anyway, it was my marsiling friend wo told me about hill 180.

Keith said...

2ndshot is correct. Hill 265 no longer exists. I mistook Hill 265 for Hill 255, which still exists but remains non-accessible to the public.

Hill 255 left a deep impression on me because I was thrice there doing training. I don't think I ever did training at Hill 100, 180 and 265.

peter said...

YG you should share some stories about the VC. It was also a form of NS, part-time basis. Together with many others who turned 18 yrs whilst we were in our final JC year, we were conscripted into part-time NS in the Special Constabulary (SC). Unlike the VC, we were armed with Smith & Western pistol and did street beat duty. We were paid by the hour. minimum 3 hours per call, 2 times a week. During the school holidays like 1 month, we were sent out on beat duty. So never enjoy our school holidays.

Funny thing, what we did in the SC was not counted to the overall NS liability period.

Maybe the government or Ministry of Home Affairs should shed some light on this anomaly. BTW we were the last batch of SC in 1972.

Anonymous said...

I used to live in Blk 11. I remember as a kid, I would look out my window across the road and see thunderflashes etc.. If there is any question if that was a NS training area, I can validate that it was. That area is now populated with flats in the region of blks 108 etc.. above those flats is still a hill. I used to go up and collect blanks...

peter said...

Blk 11 faced Hill180.

Blks 134 to 137, Blk 137 to 120 were a part of the original Hill180 but now shaved to make way for the HDB flats. Blk 123 location was formerly terraced vegetable plot at the foot of Hill180. The present hill is Hill130.

Lam Chun See said...

Thank you very much Anonymous of Blk 11. That was really helpful.

Can you pls tell us more about the two block of KD Malaya flats. Was the road that I remember travelling towards Hill 180 the present Marsiling Road.

Thanks.

Anonymous said...

Hi Chun See,

I'm anonymous (aka kepalahunter). I responded to a previous post about Gillman Barracks.

Yes, that would be Marsiling Road. Directly opposite that used to be Woodlands Primary School and that slight incline of a hill used to also lead in the direction of Marsiling Primary School.

I remmember cowering under my blanket as my room filled up with the bright lights during army exercise days. I was about 10/11.

Lam Chun See said...

I went back to explore this hill in more detail yesterday. As YG has said, there are lots of granite boulders on the hill. I think this could be one reason why the govt has not flattened the entire hill.

Where large granite boulders are present, the only way to remove them efficiently is to use explosives. For example, my aunt who lived just across the street from the Spore Sports School told us that they heard many explosions when they were clearing the hill to build it. In the case of Hill 180, maybe becos of the proximitiy to school etc. they may have found it not worth the effort for such a small piece of land.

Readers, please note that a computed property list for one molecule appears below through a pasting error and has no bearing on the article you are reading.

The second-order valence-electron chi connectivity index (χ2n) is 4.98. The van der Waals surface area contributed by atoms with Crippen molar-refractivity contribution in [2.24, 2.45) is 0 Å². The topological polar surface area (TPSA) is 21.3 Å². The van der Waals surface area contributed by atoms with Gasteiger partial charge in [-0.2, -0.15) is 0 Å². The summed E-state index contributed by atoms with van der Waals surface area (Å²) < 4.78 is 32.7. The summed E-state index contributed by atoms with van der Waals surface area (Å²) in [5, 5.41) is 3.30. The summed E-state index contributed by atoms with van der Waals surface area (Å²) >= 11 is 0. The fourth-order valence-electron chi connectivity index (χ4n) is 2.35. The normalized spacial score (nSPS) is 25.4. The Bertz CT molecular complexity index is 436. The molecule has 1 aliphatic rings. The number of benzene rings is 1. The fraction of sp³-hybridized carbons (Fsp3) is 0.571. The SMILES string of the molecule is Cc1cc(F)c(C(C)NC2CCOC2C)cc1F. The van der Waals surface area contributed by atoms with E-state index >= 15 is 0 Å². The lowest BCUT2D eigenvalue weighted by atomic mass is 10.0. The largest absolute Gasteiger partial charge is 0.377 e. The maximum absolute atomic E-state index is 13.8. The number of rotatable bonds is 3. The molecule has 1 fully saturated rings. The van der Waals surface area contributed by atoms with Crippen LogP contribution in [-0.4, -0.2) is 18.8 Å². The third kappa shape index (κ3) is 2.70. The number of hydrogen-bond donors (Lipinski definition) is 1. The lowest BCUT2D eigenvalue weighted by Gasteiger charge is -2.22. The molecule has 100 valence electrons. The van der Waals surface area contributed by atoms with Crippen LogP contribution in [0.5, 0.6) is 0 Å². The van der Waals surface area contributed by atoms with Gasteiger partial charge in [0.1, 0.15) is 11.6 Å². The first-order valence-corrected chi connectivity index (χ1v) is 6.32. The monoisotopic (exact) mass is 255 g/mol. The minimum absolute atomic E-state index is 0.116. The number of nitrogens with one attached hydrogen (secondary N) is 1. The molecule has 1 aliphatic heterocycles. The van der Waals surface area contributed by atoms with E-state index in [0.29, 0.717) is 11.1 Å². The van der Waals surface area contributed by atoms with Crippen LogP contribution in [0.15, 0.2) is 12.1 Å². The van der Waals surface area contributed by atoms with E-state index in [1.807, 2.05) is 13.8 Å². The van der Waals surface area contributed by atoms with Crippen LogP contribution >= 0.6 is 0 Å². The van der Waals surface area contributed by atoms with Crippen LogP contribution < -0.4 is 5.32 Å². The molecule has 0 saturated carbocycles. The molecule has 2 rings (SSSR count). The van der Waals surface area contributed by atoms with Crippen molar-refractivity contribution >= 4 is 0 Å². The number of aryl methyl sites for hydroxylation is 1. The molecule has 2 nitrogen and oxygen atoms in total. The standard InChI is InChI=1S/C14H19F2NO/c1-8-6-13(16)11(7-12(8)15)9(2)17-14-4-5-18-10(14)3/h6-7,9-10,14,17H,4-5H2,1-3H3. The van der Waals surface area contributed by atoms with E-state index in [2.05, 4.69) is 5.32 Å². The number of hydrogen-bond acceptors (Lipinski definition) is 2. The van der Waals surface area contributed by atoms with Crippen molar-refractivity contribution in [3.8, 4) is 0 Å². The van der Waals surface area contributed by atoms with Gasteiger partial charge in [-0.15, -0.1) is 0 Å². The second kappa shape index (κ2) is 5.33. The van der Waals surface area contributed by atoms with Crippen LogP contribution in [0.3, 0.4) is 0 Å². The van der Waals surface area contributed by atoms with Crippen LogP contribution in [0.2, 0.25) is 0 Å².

Anonymous said...

hi Chun See, (kepalahunter@yahoo.com.sg)

I've lived in Marsiling/ Woodlands since I was in Primary 1. Am now 41 years old so that quite some time already.

That hill is the training hill, cannot confirm if its named 180 but absolutely certain that its a training ground.

Lam Chun See said...

Hi Kelapahunter. Are you still living in Marsiling. So you witnessed the clearing of the part of Hill 180? Did you hear any explosions .. I mean to clear the granite boulders?

Anonymous said...

Hi Chun See,

I did not recall any major explosions. In fact, I can recall the very day that the trucks rolled in and start laying the ground work. It was always exciting as this usually meant that a "fun fair" was being set up.. but not this time.

I am now living in Woodlands and I do visit the old place often.

kepalahunter

Lam Chun See said...

Did you read about the lightning accident in the newspapers today. Six OCS cadets were injured by lightning last week at a hill in Marsiling. But I think the area is in the Lorong Asrama area which Peter blogged about here. It is just south of the SLE.

Reading about this accident reminded me of the news clipping shown above in my post.

Lam Chun See said...

To Anonymous who posted this comment at my article on Hill 100 .... "I studied in Marsiling Primary school from 1975 to 1980. Behind my school was the hill where the soldiers trained."

Could you pls confirm my recollection that in those days, as we ascended the hill from a road in front of the Marsiling Apartments, the aparments were indeed to our right. In other words, we will first past the Marsiling Apartments on our right then the school; also on our right.

Thanks.

Anonymous said...

I moved to woodlands about 10 yrs ago. They did use explosive to clear the land. I remembered the area south of woodlands ave 1 (the location of singapore sports school) was fenced up. There were signboards telling the public to stay away because of the use of explosives.